1. What is the bottom line?

    October 29, 2012 by admin

    ISO Founders 1946 (Source ISO.org)
    At the beginning of the industrial revolution a lack of international standards was a barrier to trade due to incompatibility and poor quality, especially in manufacturing.For example, during World War II, there were quality problems in many British industries, two parts from different manufacturers won’t fit together because each manufacturer was using different specifications and procedures. The solution adopted to fix these quality problems was to document the manufacturing procedures and to prove by records that the procedures were being followed in each step every time all the time. The development of defence standards from the United States eventually led to a British Standard called  BS 5750 in 1979. It  was known as a management standard because it specified “how to” to manufacture rather than “what to” to manufacture. In 1987 the British Government persuaded the International Organization for Standardization (ISO) to adopt BS 5750 as an international standard, the international standard was named ISO 9000.

    This approach was very common in the 1980s and 1990s and many major organisations would only buy products and services from suppliers that were BS5750/ISO9000 accredited.

    Since the establishment of the International Organization for Standardization (ISO) in 1946, the organisation published more than 19,200 standards. Today the ISO standards cover different industries/services and aspects of life such as a method for preparation of tea standard (ISO 3103) and a human rights standard (ISO 2600).

    Recently ISO published a report about the financial advantages of using ISO standards, the report contains many interesting facts and figures, for example:

    • Standardization directly contributes to the growth in the French economy, for up to 0.81 %, or almost 25 % of GDP growth.
    • In Canada, growth in the number of standards accounted for 17 % of the labour productivity growth rate and about 9 % of the growth rate in economic output.

    Using an international standard can improve product quality, reliability and reduce cost and also return a direct financial benefit.



  2. Does New Zealand have a ‘short man’ syndrome?

    October 25, 2012 by admin
    Best practice benchmarking is defined as “the comparison of performance data that has been obtained from studying similar processes or activities and identifying, adapting, and implementing the practices that produced the best performance results.”One of the requirements of best practice benchmarking projects is to compare the performance with the best performer regardless of the sector, industry or geographical location.Dr. Robin Mann Co-founder of BPIR.com and the Organising Committee Chairman of the upcoming World Business Capability Congress was interviewed by Idealog the New Zealand’s business magazine of the year 2012.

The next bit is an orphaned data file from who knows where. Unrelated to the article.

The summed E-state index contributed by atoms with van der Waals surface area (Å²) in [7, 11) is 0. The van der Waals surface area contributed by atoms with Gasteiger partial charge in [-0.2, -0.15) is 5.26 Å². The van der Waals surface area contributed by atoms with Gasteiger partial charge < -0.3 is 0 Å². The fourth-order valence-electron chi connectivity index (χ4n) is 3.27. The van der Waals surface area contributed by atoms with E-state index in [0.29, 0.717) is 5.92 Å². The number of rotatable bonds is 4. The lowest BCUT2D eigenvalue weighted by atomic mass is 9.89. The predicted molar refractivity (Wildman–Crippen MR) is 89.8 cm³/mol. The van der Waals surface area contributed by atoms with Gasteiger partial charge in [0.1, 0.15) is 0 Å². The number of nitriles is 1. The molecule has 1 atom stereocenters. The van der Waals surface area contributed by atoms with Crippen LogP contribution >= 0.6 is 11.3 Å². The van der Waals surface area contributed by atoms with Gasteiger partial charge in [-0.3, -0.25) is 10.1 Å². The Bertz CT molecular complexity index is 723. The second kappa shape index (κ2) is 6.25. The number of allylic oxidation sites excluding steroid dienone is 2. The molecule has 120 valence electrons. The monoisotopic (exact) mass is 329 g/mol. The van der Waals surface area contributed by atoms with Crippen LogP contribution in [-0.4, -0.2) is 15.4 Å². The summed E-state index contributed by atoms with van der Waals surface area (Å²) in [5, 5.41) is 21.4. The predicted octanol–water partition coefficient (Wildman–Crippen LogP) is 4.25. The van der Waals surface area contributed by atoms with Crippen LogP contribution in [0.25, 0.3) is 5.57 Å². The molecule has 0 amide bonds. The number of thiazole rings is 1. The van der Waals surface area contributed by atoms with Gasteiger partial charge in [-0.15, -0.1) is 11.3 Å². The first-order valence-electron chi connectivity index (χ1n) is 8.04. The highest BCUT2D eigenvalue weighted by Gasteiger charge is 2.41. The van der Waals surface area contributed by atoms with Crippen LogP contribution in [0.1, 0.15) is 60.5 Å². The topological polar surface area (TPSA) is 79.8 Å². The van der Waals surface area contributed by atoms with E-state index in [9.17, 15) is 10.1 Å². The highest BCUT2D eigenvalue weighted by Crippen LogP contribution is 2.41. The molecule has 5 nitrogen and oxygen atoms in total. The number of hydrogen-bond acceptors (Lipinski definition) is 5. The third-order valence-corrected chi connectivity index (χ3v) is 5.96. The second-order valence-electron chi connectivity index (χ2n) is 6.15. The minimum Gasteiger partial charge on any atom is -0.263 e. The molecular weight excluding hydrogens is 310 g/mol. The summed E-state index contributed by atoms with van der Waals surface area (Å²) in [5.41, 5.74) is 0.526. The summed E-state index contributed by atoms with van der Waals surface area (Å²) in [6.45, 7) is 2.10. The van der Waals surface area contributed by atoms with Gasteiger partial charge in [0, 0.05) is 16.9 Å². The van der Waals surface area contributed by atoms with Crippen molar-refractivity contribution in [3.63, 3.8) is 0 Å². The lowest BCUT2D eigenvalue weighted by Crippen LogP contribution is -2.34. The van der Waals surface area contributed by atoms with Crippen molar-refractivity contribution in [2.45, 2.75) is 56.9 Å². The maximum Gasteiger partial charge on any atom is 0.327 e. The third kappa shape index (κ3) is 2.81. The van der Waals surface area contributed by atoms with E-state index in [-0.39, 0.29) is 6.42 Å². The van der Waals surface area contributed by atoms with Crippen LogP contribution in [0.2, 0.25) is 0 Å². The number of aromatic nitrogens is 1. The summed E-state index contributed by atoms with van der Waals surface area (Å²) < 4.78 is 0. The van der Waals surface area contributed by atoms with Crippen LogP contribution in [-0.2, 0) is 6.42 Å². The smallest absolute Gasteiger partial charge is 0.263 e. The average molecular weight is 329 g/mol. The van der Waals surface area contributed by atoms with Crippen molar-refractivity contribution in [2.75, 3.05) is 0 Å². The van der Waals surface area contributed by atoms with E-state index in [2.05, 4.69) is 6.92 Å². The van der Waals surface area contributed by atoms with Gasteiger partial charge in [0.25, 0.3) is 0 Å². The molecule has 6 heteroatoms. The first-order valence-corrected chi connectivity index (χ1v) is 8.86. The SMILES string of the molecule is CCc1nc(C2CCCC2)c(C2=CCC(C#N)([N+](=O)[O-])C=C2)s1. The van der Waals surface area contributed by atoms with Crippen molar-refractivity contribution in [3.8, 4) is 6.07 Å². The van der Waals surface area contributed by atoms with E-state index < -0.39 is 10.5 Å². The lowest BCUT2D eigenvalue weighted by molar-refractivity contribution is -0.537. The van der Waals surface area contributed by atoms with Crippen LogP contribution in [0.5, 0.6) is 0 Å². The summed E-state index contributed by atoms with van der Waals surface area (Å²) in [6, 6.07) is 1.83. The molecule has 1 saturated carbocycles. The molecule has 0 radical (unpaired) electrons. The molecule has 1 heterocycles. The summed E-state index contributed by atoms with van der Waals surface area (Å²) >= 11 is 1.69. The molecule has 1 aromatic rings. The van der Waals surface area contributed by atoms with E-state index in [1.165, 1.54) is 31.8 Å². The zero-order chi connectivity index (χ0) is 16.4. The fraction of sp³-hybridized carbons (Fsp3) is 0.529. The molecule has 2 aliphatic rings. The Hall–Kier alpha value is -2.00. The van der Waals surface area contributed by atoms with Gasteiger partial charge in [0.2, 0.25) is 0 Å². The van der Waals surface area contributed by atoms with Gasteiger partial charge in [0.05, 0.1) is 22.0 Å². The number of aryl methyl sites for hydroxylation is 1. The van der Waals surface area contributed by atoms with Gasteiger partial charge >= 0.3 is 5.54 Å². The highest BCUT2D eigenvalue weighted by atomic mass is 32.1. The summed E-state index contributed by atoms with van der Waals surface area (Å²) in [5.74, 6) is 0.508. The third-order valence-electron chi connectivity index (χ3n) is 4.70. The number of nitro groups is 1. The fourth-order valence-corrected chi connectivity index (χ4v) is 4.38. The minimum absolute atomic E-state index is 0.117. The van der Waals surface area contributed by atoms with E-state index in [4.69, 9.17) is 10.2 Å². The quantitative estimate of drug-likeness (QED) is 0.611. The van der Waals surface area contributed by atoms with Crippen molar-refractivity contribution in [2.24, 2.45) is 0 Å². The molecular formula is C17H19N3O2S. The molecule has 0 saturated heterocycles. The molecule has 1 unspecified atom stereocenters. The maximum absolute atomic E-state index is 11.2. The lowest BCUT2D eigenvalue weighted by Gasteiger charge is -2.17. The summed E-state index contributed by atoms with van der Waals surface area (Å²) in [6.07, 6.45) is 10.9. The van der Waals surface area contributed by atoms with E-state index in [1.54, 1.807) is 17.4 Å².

In the interview Dr Robin said that the congress will be an excellent opportunity for New Zealanders to share experience with other successful nations such as Singapore instead of solely comparing with neighbouring countries such as Australia.

    In addition to the 150+ presentations the congress includes two important events, the 1st International Best Practice Competition and 2012 New Zealand Business Excellence Awards.


    The default is to look over our shoulder to Australia and David Shearer keeps admiring Finland from afar, but Dr Robin Mann says we should have our sights firmly set on Singapore.

    Mann says the Asian city-state has developed a culture of constant betterment that has improved its business performance immensely.

    “Although a different environment it’s really about the leadership in Singapore.

    “They have put in place a culture which is about trying to become better continually, year on year,” he says.

    “It’s embedded from the school system to business.”

    The Massey University academic is part of a team organising the inaugural World Business Capability Congress this December and says we should look to other nations for best practices.
    ”I think there is less openness to learn from other nations – Kiwis think we can solve everything ourselves,” he says.

    “Our congress is an opportunity to get businesses to talk more, share experiences and, with our international guests, we can facilitate a sharing of ideas.”

    The congress aims to encourage international analysis, benchmarking and networking, which Mann says will be key to future Kiwi exporting success.
    “Our export focus doesn’t always analyse internal processes of our international competitors.

    “New Zealand firms often compare products, but never the processes that create them, which are the building blocks of excellence,” says Mann.

    Speakers at the Auckland congress include international heavyweights from the private, public and academic sectors covering everything from innovation to HRM to performance benchmarking.

  3. BPIR Best Practice Newsletter No. 5 – 2012

    October 23, 2012 by admin

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